Newsalert - Preparing for the withdrawal of the UK from the EU on 30 March 2019: Implementing the European Commission’s Contingency Action Plan – Financial Services


The European Council calls for work on preparedness at all levels for the consequences of the United Kingdom’s withdrawal to be intensified, taking into account all possible outcomes.

Given the continued uncertainty surrounding the ratification process on the side of the United Kingdom, and in line with the Conclusions of the European Council (Article 50) on 13 December, on 19 December the European Commission has proceeded with the implementation of its Contingency Action Plan, has adopted all the legislative proposals and delegated acts which it announced in that Action Plan.

The Commission calls on the European Parliament and on the Council to adopt the proposals as a matter of urgency. Member States should accelerate their work to prepare for all scenarios for the United Kingdom’s departure.

The Action Plan includes regulations on specific sectors, including “Financial services”.

If the Withdrawal Agreement is not ratified, financial operators established in the United Kingdom will lose, as of the withdrawal date, the right to provide their services in the EU27 Member States under the EU financial services passports. UK operators and their counterparts in the EU27 must therefore take action to comply with Union law in all scenarios and in time for the United Kingdom’s withdrawal, as the Commission has indicated in the stakeholder notices which it published in this area.

The Commission has concluded that only a limited number of contingency measures is necessary to safeguard financial stability in the EU27. These measures mitigate financial stability risks only in those areas where preparedness actions from market operators alone are clearly insufficient to address these risks by the withdrawal date. The Commission has therefore adopted the following acts that will apply from the withdrawal date if the Withdrawal Agreement is not ratified:

  • A temporary and conditional equivalence decision for 12 months to ensure that there will be no disruption in central clearing of derivatives.This will allow ESMA to recognize temporarily central counterparties currently established in the United Kingdom, allowing them temporarily to continue providing services in the European Union. The Commission has concluded that EU27 companies need this time to have in place fully viable alternatives to UK operators.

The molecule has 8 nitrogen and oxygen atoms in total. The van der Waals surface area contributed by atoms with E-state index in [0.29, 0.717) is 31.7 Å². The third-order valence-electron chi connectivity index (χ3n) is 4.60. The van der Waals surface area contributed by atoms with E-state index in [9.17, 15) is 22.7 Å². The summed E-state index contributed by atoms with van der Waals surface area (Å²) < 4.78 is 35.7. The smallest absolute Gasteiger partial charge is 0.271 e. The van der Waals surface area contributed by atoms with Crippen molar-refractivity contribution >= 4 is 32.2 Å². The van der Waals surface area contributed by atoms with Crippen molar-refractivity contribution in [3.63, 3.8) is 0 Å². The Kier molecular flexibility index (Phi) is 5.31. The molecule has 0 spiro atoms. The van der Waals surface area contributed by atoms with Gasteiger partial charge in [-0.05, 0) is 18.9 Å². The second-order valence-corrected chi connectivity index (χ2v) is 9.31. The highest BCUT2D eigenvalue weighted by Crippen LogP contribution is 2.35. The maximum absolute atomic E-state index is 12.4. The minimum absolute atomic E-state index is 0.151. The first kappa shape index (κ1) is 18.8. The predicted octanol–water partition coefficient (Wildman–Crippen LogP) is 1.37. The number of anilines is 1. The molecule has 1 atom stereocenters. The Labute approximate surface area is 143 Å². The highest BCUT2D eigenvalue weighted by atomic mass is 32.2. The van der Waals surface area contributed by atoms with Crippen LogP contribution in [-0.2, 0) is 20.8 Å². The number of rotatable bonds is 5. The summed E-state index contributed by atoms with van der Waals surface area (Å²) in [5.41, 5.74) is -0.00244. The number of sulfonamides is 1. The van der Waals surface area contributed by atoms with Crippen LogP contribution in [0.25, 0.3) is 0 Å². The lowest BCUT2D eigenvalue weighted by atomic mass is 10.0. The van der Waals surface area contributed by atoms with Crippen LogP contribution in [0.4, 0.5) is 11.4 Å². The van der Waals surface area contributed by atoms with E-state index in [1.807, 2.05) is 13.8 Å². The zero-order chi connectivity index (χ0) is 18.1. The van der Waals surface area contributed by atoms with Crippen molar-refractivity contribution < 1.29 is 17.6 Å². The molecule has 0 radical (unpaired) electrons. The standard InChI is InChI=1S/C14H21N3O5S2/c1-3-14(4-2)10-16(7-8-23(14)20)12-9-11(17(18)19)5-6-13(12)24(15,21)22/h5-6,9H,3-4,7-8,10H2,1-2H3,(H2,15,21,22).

• A temporary and conditional equivalence decision for 24 months to ensure that there will be no disruption in services provided by UK central securities depositories. It will temporarily allow them to continue providing notary and central maintenance services to operators in the European Union. This will allow EU27 operators that currently have no immediately available alternative in the EU27 to fulfil their obligations under EU law.
  • Two Delegated Regulations facilitating novation, for a fixed period, of certain over-the-counter derivatives contracts with a counterparty established in the United Kingdom to replace that counterparty with a counterparty established in the European Union. This allows such contracts to be transferred to an EU27 counterparty while maintaining their exempted status and thus not becoming subject to clearing and margining obligations under the European Market Infrastructures Regulation (EMIR). Such contracts, pre-dating EMIR, are exempted from EMIR requirements. This act will ensure that a change of counterparty will not change that exempted status.

In all sectors of financial services, firms should continue to take all the necessary steps to mitigate risks and ensure that clients continue to be served. Firms should actively inform clients about the steps they have taken and how they are implementing them. For their part, clients in the European Union of UK firms need to prepare for a scenario in which their provider is no longer subject to EU law.

The Commission calls on the co-legislators to ensure the adoption of the proposed legislative acts so that they are in force by the date of the withdrawal of the United Kingdom. The Commission also highlights to the European Parliament and to the Council that it is important for delegated acts to enter into force as rapidly as possible.

Finally, the Commission reiterates its calls on Member States to remain united also as regards contingency action, refraining from bilateral arrangements that would be incompatible with EU law and which cannot achieve the same results as action at the EU

level. Such arrangements would also complicate the establishment of any future relationship between the EU and the United Kingdom.


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